When my daughters suggested a walk in the sourlands, I took it as an opportunity to test out a theory: that Herrontown Woods is in some ways a miniature version of the sourlands preserve.
The trails are certainly larger, wider, longer than those at Herrontown Woods, with sections of broad boardwalk between stretches of familiar mud.
Some things are of similar scale. Familiar at Herrontown and the Sourlands are efforts to aid hikers through muddy patches with dense gatherings of stepping stones,
and places where the rocky landscape threatens to swallow the trail whole with its boulders.
Whereas Herrontown Woods has its boulder field, beneath and through which a gentle stream flows, making a kind of stereo music in the spring, the Sourlands has Roaring Rocks, named for the spring rush of water beneath super-sized boulders.
My daughter provided scale for the jumble of giants spilling down the valley.
This long, smooth boulder, like a whale surfacing for air, is an outsized version of a similarly shaped boulder that surfaces near the Veblen Cottage in Herrontown Woods.
This rock face, too, is a larger version of a prominent geologic feature at Herrontown Woods,
with a higher, longer view from above.
There's a familar play of lichens and mosses on the boulders,
and a familiar mix of smooth and finely fissured rocks.
These boulders, by the way, are not a legacy of glaciers, which did not extend this far down, but of igneous upwellings exposed by subsequent erosion of the surrounding, less resistant material.
Probably not a source of pride, but the Sourlands even has its own derelict fence, newer and longer than the one at Herrontown Woods. Something there is in a woods that doesn't love a fence.
The Sourlands probably has more examples of trees perched on boulders, if anyone were to count.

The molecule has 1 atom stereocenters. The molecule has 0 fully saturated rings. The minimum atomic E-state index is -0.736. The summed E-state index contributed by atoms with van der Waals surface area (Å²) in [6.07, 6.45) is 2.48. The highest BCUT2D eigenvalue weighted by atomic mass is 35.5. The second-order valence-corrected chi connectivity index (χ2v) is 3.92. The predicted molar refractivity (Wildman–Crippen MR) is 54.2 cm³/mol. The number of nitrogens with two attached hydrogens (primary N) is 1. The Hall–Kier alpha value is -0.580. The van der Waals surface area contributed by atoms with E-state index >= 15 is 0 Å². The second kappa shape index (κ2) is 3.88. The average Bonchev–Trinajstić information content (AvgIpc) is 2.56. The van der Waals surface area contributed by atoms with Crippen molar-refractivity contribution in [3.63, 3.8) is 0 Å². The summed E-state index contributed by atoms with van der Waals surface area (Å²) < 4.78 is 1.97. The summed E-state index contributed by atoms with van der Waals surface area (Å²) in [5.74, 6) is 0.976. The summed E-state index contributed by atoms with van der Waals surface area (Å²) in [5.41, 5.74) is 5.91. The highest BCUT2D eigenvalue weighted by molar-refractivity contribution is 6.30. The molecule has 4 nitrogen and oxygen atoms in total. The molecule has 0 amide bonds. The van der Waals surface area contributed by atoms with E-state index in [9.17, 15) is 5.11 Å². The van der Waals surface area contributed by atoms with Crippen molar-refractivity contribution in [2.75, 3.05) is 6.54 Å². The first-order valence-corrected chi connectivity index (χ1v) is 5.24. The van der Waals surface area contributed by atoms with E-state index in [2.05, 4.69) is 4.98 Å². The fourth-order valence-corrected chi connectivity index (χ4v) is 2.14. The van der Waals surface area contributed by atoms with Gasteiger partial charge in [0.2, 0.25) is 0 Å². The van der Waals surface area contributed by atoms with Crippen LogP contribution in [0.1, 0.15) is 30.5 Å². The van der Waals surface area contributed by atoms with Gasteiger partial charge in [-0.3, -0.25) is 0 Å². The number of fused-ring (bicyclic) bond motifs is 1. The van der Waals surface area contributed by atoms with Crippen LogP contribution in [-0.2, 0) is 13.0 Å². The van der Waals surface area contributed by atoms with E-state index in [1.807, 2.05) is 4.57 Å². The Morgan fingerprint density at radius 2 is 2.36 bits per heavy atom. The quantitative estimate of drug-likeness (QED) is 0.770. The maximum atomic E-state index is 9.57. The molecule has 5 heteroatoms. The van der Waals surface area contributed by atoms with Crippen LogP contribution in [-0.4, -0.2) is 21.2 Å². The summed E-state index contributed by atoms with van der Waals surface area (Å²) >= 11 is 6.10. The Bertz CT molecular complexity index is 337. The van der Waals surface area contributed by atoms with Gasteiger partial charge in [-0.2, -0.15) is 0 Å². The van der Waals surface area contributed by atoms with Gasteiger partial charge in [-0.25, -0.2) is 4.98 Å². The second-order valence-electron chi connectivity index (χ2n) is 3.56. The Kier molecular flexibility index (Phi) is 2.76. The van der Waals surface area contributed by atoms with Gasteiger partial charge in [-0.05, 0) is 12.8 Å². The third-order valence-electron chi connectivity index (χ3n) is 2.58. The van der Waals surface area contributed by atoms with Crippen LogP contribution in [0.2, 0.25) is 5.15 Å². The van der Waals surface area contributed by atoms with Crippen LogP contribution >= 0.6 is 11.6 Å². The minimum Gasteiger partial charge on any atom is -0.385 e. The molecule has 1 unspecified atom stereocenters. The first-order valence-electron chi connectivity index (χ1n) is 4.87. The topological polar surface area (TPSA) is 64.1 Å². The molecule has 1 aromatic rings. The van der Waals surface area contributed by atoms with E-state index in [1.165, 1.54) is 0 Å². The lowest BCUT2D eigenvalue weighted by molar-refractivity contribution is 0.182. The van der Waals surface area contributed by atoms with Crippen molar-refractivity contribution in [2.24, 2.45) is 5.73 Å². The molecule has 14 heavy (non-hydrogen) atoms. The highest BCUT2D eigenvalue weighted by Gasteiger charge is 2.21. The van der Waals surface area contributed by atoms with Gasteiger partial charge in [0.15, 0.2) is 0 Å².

It took awhile to figure out the Sourlands' system of trail markers.
A half hour in, my younger daughter had a useful insight, that these two angled squares mean that the trail is about to turn left.
Where the blue trail splits in two, one of the routes carries a black dot in the middle. Pretty clever.
The gas pipeline right of way at the Sourlands is steeper, with a more dramatic view than the one at Herrontown Woods. My daughters pointed into the distance, where the Manhattan skyline was clearly visible. That was a surprise.
As at Herrontown Woods, the Sourlands pipeline is a mixed bag of invasive mugwort,
and chinese bushclover, with some native species like Indian grass and tickseed sunflower mixed in. Whenever I walk one of these right of ways, I think of Leslie Sauer's The Once and Future Forest: A Guide to Forest Restoration Strategies. Therein, read long ago, she made the point that these linear openings have a different ecological impact from the small, isolated, more circular forest openings that would naturally be created by fallen trees or fire. The linear corridor facilitates the spread of invasive plants and the parasitic cowbird in ways that natural, disconnected openings do not.
One of the invasive plants spreading along the edge of the pipeline corridor is Ailanthus, or Tree of Heaven. The Ailanthus has in turn been expediting the spread of the newly arrived invasive insect, the spotted lanternfly. Cutting and treating Ailanthus--a favorite host of the lanternfly--is a way of discouraging both of these introduced species.
Sometimes smaller is better, as in Herrontown Woods' smaller problem with Ailanthus, and its smaller population of deer (thanks to the more intense management Princeton has been able to sustain), which reduces browsing pressure on native species.
One of my favorite features at the Sourlands are these very shallow stream crossings, where there's no distinct stream channel. The water becomes like us, just one more traveler over stones, and we become like the water.
The Sourland Mountain Preserve is ten miles from Princeton. Drive up 206 and take a left on Belle Mead Blawenburg Road.